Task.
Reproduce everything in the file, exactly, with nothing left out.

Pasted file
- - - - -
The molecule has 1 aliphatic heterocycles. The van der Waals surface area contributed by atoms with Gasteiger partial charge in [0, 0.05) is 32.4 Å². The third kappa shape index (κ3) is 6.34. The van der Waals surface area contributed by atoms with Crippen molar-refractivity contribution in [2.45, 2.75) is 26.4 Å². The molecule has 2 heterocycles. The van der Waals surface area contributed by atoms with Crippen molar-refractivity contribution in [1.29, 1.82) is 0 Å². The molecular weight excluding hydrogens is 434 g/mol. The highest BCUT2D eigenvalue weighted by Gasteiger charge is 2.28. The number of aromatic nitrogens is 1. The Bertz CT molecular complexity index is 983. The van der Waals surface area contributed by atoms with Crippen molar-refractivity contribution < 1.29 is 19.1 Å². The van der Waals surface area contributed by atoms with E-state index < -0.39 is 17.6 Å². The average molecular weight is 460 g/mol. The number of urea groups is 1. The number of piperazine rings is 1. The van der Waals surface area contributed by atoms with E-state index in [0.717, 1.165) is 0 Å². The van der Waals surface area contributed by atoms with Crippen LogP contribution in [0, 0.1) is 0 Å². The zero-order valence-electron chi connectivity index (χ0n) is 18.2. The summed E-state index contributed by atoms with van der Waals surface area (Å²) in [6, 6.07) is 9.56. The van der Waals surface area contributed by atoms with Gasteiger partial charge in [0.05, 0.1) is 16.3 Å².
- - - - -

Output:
The molecule has 1 aliphatic heterocycles. The van der Waals surface area contributed by atoms with Gasteiger partial charge in [0, 0.05) is 32.4 Å². The third kappa shape index (κ3) is 6.34. The van der Waals surface area contributed by atoms with Crippen molar-refractivity contribution in [2.45, 2.75) is 26.4 Å². The molecule has 2 heterocycles. The van der Waals surface area contributed by atoms with Crippen molar-refractivity contribution in [1.29, 1.82) is 0 Å². The molecular weight excluding hydrogens is 434 g/mol. The highest BCUT2D eigenvalue weighted by Gasteiger charge is 2.28. The number of aromatic nitrogens is 1. The Bertz CT molecular complexity index is 983. The van der Waals surface area contributed by atoms with Crippen molar-refractivity contribution < 1.29 is 19.1 Å². The van der Waals surface area contributed by atoms with E-state index < -0.39 is 17.6 Å². The average molecular weight is 460 g/mol. The number of urea groups is 1. The number of piperazine rings is 1. The van der Waals surface area contributed by atoms with E-state index in [0.717, 1.165) is 0 Å². The van der Waals surface area contributed by atoms with Crippen LogP contribution in [0, 0.1) is 0 Å². The zero-order valence-electron chi connectivity index (χ0n) is 18.2. The summed E-state index contributed by atoms with van der Waals surface area (Å²) in [6, 6.07) is 9.56. The van der Waals surface area contributed by atoms with Gasteiger partial charge in [0.05, 0.1) is 16.3 Å².